Building a better battery requires dealing with problems in materials science, chemistry, and manufacturing. We do regular coverage of work going on in the former two categories, but we get a fair number of complaints about our inability to handle the third: figuring out how companies manage to take solutions to the science and convert them into usable products. So, it was exciting to see that a company called StoreDot that was claiming the development of a battery that would allow five-minute charging of electric vehicles was apparently willing to talk to the press.
Unfortunately, the response to our inquiries fell a bit short of our hopes. “Thank you for your interest,” was the reply, “we are still in pure R&D mode and cannot share any information or answer any questions at the moment.” Apparently, the company gave The Guardian an exclusive and wasn’t talking to anyone else.
Undeterred, we’ve since pulled every bit of information we could find from StoreDot’s site to figure out roughly what they were doing, and we went backwards from there to look for research we’ve covered previously that could be related. What follows is an attempt to piece together a picture of the technology and the challenges a company has to tackle to take research concepts and make products out of them.
The need for speed
To an extent, StoreDot is using ideas that have been floating around research labs and startups for years, but it’s taking a bit of a risk by using these ideas in a way that’s different from their apparent promise. The bet that StoreDot is making is that it’s not the absolute charge range of an electric vehicle that matters; it’s how quickly you can extend that range. So, while it’s leveraging research on technologies that allow greater capacity in lithium ion batteries, it’s turning around and sacrificing some of that capacity in order to make charging faster.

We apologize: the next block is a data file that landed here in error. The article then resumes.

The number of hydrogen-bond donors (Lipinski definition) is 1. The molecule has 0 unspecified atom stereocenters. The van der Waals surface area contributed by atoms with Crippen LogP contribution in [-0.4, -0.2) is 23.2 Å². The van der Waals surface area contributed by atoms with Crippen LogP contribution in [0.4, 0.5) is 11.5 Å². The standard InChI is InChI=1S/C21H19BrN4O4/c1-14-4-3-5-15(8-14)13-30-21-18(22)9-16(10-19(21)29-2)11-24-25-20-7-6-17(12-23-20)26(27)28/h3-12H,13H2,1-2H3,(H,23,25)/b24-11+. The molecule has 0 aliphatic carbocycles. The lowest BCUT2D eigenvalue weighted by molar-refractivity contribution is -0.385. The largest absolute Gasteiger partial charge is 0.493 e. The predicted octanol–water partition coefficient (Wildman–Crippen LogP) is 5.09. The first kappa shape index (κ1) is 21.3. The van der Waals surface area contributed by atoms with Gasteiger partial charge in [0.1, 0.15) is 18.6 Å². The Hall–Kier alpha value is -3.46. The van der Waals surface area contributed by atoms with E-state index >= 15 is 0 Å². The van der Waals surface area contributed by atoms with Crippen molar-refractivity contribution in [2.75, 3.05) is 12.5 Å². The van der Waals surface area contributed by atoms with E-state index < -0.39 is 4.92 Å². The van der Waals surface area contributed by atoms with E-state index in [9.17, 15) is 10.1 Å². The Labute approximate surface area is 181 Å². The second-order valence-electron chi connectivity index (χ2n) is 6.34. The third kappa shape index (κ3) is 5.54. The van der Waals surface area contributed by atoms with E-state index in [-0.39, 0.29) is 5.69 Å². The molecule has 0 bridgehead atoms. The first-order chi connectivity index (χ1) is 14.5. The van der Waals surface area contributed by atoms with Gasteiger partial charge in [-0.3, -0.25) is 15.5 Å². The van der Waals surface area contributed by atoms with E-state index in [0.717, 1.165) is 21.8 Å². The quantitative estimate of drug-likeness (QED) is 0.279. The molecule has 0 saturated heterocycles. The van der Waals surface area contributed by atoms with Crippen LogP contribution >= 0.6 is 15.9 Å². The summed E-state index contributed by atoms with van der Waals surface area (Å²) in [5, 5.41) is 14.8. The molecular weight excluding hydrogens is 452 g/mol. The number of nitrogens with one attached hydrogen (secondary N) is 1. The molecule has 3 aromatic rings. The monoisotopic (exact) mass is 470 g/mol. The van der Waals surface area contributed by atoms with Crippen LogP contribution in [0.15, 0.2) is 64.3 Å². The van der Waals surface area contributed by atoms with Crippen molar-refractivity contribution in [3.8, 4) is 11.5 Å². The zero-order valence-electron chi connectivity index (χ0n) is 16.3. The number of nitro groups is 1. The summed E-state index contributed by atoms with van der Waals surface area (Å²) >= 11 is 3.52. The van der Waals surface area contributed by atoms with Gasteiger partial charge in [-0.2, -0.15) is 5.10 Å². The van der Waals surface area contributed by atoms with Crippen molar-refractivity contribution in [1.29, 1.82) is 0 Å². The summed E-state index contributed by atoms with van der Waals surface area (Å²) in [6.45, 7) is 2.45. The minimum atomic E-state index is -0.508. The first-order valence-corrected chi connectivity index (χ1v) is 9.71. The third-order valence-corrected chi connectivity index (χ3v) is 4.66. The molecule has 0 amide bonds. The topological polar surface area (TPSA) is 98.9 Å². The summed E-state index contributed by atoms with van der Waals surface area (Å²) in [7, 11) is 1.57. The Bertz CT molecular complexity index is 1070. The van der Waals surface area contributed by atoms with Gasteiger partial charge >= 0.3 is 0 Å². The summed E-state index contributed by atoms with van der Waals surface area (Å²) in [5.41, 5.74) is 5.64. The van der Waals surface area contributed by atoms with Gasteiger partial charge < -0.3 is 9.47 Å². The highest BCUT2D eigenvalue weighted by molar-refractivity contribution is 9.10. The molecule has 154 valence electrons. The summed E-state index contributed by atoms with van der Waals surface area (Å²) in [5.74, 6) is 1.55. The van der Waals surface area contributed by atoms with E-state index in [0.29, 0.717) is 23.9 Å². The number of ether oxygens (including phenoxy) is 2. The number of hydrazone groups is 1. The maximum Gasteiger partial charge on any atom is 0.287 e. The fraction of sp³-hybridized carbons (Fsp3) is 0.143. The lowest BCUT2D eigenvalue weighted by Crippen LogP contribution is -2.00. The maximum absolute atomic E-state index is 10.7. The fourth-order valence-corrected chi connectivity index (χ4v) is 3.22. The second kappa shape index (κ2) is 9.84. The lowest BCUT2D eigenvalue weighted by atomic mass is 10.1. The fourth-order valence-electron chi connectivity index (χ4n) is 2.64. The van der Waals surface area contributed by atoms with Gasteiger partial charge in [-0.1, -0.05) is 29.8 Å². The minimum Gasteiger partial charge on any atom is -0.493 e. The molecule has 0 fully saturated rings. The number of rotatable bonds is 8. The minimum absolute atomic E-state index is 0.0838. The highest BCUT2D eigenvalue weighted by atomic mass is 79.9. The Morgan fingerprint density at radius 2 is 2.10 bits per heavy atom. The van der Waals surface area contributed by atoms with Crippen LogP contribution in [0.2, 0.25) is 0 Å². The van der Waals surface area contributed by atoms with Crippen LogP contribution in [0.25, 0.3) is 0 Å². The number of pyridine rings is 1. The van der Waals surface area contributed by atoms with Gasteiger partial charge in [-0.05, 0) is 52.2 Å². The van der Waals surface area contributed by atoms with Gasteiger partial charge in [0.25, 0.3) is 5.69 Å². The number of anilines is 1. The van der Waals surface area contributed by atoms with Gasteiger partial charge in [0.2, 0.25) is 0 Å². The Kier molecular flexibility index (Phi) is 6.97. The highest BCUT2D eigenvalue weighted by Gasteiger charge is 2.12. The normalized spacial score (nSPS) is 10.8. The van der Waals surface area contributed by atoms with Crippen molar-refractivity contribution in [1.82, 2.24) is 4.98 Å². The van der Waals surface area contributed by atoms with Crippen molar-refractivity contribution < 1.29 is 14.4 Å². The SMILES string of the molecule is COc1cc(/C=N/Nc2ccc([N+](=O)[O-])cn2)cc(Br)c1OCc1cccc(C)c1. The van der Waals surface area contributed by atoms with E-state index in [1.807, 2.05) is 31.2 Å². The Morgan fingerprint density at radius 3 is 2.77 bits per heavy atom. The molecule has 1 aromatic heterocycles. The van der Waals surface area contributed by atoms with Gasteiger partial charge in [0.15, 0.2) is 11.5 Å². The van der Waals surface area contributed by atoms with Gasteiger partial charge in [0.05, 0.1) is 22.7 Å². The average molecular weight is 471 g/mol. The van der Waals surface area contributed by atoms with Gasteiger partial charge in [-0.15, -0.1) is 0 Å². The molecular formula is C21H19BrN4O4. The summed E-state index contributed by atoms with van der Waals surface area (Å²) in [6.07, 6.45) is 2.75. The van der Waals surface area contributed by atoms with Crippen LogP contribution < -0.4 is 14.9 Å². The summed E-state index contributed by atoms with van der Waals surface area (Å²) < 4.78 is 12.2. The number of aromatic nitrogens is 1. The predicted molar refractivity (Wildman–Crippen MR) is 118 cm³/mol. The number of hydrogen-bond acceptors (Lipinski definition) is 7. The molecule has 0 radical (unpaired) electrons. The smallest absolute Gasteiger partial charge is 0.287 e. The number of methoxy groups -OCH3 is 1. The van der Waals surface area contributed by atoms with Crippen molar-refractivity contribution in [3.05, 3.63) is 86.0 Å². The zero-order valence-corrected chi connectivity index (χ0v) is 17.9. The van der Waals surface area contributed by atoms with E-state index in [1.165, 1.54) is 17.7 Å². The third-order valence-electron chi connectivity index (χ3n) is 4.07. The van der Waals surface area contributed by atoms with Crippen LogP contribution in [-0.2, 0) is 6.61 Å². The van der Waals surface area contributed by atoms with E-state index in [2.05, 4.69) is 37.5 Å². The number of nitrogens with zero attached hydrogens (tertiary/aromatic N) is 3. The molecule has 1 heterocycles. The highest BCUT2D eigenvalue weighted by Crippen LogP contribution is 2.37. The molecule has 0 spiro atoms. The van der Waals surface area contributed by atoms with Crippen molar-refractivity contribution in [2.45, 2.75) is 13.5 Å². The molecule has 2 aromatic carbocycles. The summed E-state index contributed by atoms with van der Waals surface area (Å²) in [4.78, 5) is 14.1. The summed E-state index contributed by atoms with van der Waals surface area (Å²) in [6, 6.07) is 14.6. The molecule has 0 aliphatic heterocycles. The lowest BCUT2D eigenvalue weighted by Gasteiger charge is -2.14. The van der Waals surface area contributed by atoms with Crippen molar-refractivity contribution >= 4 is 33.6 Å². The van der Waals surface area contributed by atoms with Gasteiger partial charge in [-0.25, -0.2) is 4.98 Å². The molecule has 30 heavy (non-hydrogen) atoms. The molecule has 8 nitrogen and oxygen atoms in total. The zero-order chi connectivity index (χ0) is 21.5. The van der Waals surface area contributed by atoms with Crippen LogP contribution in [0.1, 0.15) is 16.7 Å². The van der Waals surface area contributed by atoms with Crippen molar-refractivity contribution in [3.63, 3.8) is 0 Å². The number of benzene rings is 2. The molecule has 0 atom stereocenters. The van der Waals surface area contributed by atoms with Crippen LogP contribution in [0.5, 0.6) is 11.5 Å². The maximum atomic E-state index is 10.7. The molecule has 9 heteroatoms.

Put differently, the bet is that people would rather add 300km to the range of their car in five minutes than have a car with a 600km range that takes an hour to fully charge.
What are the implications of that bet at the hardware level? They’re mostly dictated by heat management. As anyone who’s plugged in a low-charge laptop while it’s sitting on their lap knows, charging a battery produces a lot of heat. Charging it faster produces even more. To deal with this heat, StoreDot is essentially producing a diffuse battery with lots of space in between individual cells, as you can see at the four minute mark of this video (embedded below). The cells have significant gaps between them, and the battery housing has holes that allow airflow between them. It’s charged in a stand with fans that force air through the battery to keep the heat under control.
Anybody could do that with existing battery technology, but there’s a very obvious cost: a much lower energy density, meaning a battery has to be much larger to hold the same amount of charge. StoreDot is compensating by working on technology that allows a much higher charge density, which offsets the lower density of materials. In the end, the battery should hold similar amounts of charge per volume as existing batteries, despite having less battery material present.